“According to this reputable biography Milk repeatedly engaged in adult-child sex, advocated for multiple homosexual relationships at the same time, and told a very public lie because he thought it would get him ahead,” the website explains. also is opposing California’s requirement that public school students honor Milk on one day each spring.

The report says Shilts’ 1982 book has accounts of Milk’s sexual relationships with a 16-year-old, a 19-year-old and other young men.

Some of the descriptions include:

  • “Sixteen-year-old McKinley was looking for some kind of father figure … at 33, Milk was launching a new life, though he could hardly have imagined the unlikely direction toward which his new lover would pull him.'”
  • “The phone rang. As soon as Harvey heard the voice, he rolled his eyes impatiently at Jim. ‘It’s Jack McKinley,’ he said. He paused and listened further. ‘He says he’s going to kill himself.’ … ‘Tell him not to make a mess,’ Harvey deadpanned.”
  • “It would be to boyish-looking men in their late teens and early 20s that Milk would be attracted for the rest of his life.”
  • “Harvey always had a penchant for young waifs with substance abuse problems.”

The documentation about the “public lie” also comes from the book:

“He had not suffered this disgrace [being removed from the military], he told a later campaign manager, but he knew the story would make good copy. If anyone said something to Harvey about his fondness for such stunts, he would gesture wildly as [he] launched into a lecture. “Symbols, symbols, symbols,” he insisted. Sure, he had not been kicked out of the military … The point of the story was to let people know that service people routinely do get kicked out. Besides, he once confided, “Maybe people will read it, feel sorry for me, and then vote for me.”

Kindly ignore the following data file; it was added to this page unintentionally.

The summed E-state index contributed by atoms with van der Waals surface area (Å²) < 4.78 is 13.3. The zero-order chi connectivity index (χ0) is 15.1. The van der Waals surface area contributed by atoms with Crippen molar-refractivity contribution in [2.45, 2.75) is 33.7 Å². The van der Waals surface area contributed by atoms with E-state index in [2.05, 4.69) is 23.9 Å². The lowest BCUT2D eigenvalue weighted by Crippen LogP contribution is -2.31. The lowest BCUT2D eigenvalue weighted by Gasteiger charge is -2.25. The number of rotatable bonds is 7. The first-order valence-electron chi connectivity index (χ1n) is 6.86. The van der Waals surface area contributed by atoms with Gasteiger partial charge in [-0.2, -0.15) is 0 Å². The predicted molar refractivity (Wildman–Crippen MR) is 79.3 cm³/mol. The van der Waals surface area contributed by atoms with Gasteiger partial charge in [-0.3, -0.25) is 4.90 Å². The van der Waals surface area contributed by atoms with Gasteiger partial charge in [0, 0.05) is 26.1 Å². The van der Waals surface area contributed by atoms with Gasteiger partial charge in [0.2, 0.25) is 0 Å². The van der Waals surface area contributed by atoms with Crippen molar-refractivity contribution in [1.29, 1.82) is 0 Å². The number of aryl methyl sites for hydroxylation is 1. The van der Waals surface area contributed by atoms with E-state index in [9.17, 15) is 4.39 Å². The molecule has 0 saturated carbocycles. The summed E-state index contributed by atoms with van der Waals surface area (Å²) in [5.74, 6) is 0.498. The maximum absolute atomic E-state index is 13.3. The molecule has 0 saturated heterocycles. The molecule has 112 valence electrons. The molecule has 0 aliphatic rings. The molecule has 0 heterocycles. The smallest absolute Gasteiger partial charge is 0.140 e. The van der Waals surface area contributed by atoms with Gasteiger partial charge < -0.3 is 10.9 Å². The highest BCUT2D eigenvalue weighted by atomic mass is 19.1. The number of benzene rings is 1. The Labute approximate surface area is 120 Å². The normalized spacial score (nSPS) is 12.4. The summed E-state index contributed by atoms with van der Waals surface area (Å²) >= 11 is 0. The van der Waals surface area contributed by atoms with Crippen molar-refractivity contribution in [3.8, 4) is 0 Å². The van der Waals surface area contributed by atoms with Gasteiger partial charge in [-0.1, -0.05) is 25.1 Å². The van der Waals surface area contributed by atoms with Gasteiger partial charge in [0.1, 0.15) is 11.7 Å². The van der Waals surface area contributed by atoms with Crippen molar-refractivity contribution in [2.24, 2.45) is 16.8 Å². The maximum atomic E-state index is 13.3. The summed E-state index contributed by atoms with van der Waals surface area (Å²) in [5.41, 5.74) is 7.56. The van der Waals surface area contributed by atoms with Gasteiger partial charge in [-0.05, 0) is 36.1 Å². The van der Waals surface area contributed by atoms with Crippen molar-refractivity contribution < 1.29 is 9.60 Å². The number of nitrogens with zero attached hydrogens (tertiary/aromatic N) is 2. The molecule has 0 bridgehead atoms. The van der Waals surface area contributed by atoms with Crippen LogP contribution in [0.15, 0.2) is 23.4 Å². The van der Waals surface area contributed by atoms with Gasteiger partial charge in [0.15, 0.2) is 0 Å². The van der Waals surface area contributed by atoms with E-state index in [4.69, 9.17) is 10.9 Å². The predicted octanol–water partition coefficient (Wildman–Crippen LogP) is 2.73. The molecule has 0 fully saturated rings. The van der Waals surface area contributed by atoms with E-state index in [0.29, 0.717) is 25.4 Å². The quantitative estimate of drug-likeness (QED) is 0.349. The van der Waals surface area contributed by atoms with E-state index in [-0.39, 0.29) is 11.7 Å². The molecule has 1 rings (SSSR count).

According to a report in the Chronicle, city supervisor Scott Wiener said: “We must support our LGBT soldiers past and present. I can think of no better way to do that than to name a vessel for a Navy officer who went on to become one of the most important civil rights leaders in history.”

Milk reached the rank of lieutenant, junior grade, during the Korean War.

Supervisor Christina Olague told the Chronicle she voted against the Milk resolution because “there are more appropriate ways to honor somebody who in their last days of their life was opposed to war.”

It was supervisor John Avalos who created an additional stir about the debate, claiming he and others turned to a Ouija board to ask the deceased Milk for his opinion.

The group “put our hands on the Ouija board and the letters g-o-o-d-r-i-d-d-a-n-c-e-d-a-d-t came out. We asked Harvey, and Harvey gave us these letters: ‘Good riddance don’t ask, don’t tell.’ It was quite clear that Harvey Milk would have been opposed to ‘don’t ask, don’t tell,'” he told the Chronicle.

The Associated Press later reported that Avalos said he was joking about the Ouija board consultation.

Thomasson of said in a statement that Milk was “a predator of teen boys, a sexual anarchist, and a public liar who showed callous disregard for people’s lives and health.”

He said Milk “should not be honored” with a special day set aside in public schools.

“‘Harvey Milk Day’ is one of eight state laws teaching children to support homosexuality, bisexuality, cross-dressing, and heterosexual fornication, all without parental notification or consent. Because California public schools have become sexual indoctrination centers, morally sensitive parents are saying ‘enough is enough,’ and are choosing to take charge and rescue their boys and girls by homeschooling them or enrolling them in church school.”

He said the website helps those parents.